Monday, March 02, 2009

She Always made my heart skip a beat...& I was always the innopropriate one...


We got the diagnosis for Cindy's most recent "not feeling so good...episodes" from her specialist today. The good news is it's completely treatable, might go away on its own, might be stress induced...and is not necessarily related to her advanced age. :-) It might not even be my fault at all. The medication that solves it is not $900 a month! The bad news is the name of it is scary sounding, and has the word inappropriate in it. She might also have to start to "work out a bit..." (slow at first) and she has to give up caffeine. However there is always a silver lining if you look for it. So...here is the skinny on what it's called...and some other assorted information.

What is Innopropriate supraventricular tachycardia?
Supraventricular tachycardia (SVT) is an abnormal fast heart rhythm that starts in the upper chambers, or the atria, of the heart. ("Supraventricular" means above the ventricles, "tachy" means fast, and "cardia" means heart.)

Normally, the heart's electrical system precisely controls the rhythm and rate at which the heart beats. In supraventricular tachycardia, abnormal electrical connections (or abnormal firing of the connections) cause the heart to beat too fast. Typically, during supraventricular tachycardia episodes, the heart beats faster than 100 beats per minute. Sometimes the heart beats as fast as 300 beats per minute. Usually, the heart returns to a normal rate (60 to 100 beats per minute) on its own or after treatment.

What are the different types of supraventricular tachycardia?
Sometimes it is normal to have an increased heart rate-for example, during exercise, with a high fever, or when under stress. This fast heart rate, called sinus tachycardia, is a normal response to these stressors and is not considered a medical problem. This topic addresses the types of supraventricular tachycardias that are considered abnormal. These include:

What causes supraventricular tachycardia?
Most supraventricular tachycardia results from abnormal electrical connections in the heart that short-circuit the normal electrical system. What causes these abnormal pathways is not clear.
Some medicines can cause supraventricular tachycardia. Overly high levels of the heart medicine digoxin (such as Lanoxicaps or Lanoxin) can cause some types of supraventricular tachycardia (such as Wolff-Parkinson-White syndrome) to get worse. But digoxin may be used to treat some other types of SVT (such as atrial fibrillation).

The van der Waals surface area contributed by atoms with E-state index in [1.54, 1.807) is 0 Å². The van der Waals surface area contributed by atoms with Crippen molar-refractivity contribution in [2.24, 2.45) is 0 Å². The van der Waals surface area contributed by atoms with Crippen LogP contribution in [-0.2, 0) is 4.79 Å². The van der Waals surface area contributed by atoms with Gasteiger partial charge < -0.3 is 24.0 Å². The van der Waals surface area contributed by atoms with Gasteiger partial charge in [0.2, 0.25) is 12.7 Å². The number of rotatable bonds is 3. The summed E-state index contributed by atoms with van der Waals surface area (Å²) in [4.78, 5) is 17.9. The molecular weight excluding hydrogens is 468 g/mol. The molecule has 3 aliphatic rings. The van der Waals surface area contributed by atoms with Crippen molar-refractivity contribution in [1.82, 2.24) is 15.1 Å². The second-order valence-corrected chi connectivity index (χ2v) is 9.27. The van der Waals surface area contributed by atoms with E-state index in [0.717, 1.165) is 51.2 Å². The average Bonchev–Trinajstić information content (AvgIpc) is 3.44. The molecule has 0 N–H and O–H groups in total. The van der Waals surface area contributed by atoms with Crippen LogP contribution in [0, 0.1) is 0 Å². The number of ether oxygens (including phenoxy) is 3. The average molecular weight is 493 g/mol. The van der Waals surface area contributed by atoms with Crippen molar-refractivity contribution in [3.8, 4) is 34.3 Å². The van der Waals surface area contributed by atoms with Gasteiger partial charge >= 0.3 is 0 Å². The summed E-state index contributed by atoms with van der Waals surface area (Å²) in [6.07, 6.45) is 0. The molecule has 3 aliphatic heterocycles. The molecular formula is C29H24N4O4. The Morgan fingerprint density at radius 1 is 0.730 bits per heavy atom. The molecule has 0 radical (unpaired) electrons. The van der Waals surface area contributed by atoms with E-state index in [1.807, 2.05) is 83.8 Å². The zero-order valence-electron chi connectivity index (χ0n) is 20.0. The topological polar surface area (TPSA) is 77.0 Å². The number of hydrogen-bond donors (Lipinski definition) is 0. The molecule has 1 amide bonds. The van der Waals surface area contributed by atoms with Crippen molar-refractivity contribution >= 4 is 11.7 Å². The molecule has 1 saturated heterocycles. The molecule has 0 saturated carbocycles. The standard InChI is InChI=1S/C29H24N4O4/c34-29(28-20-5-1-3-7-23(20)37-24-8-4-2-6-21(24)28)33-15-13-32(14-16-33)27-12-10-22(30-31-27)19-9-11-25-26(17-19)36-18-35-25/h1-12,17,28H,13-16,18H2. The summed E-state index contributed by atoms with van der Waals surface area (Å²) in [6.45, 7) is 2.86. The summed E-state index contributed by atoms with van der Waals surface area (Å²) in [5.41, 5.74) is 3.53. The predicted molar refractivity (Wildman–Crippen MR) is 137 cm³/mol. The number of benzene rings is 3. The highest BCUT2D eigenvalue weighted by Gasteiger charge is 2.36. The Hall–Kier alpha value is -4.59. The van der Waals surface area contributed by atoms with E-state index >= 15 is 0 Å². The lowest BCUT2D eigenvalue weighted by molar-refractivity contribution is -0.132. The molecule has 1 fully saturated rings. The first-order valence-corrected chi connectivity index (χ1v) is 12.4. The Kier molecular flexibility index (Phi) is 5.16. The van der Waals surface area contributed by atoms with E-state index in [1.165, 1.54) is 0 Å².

What are the symptoms?
With supraventricular tachycardia, you may have palpitations, an uncomfortable feeling that your heart is racing or pounding. You may also notice that your pulse is rapid or see or feel your pulse pounding, especially at your neck, where large arteries are close to the skin. Other symptoms include feeling dizzy or lightheaded, near-fainting or fainting (syncope), shortness of breath, chest pain, throat tightness, and sweating.
Because supraventricular tachycardia is a problem with your heart's electrical system, the most important test is an electrocardiogram (EKG, ECG). An EKG measures the heart's electrical activity and can record supraventricular tachycardia episodes. An EKG is usually done along with a medical history and physical examination, lab tests, and a chest X-ray.
If you do not have an episode of supraventricular tachycardia while at the doctor's office, your doctor will probably ask you to wear a portable EKG to record your heart rhythm on a continuous basis. This is referred to by several names, including ambulatory electrocardiogram, ambulatory ECG, Holter monitoring, 24-hour EKG, or cardiac event monitoring. This will allow your heart rhythm to be recorded while you are having supraventricular tachycardia.

How is it treated?
Some supraventricular tachycardias do not cause symptoms and may not need treatment. But when symptoms occur, treatment is usually recommended.
If supraventricular tachycardia recurs, you may need long-term treatment, including:
Beta-blockers or other antiarrhythmic medicines to prevent an episode or to slow the heart rate.
Catheter ablation, which is usually done during an electrophysiology (EP) study. The most common type of catheter ablation uses radio waves (radiofrequency energy). These waves are directed through the catheter to the specific heart tissue that is generating abnormal electrical impulses. The radio waves cause the area of the heart muscle to be heated and selectively destroyed, eliminating the SVT.

What precautions should I take?
Avoid consuming large amounts of caffeine, either of which may provoke episodes of supraventricular tachycardia or other undesirable side effects. Also, nonprescription decongestants, herbal remedies, diet pills, and "pep" pills often contain stimulants and should be avoided. Illegal drugs, such as stimulants like cocaine, ecstasy, or methamphetamine, also can trigger episodes. It is important to be aware of which substances have an effect on you and to avoid them.

(Yes Cindy...go easy on the ecstasy & coke!) Also...take heart...(see what I did there) "no coffee" is not all bad...!

3 comments:

lynn street. said...

Dr. Hillenburg...I presume. Actually a very consise explantion that some professionals could learn from. I'm impressed.

Anonymous said...

Do you do dog diagnosis too? Our 13yr old Westie wont eat some mornings? Any thoughts?

HS

LauraD said...

Thanks for the update!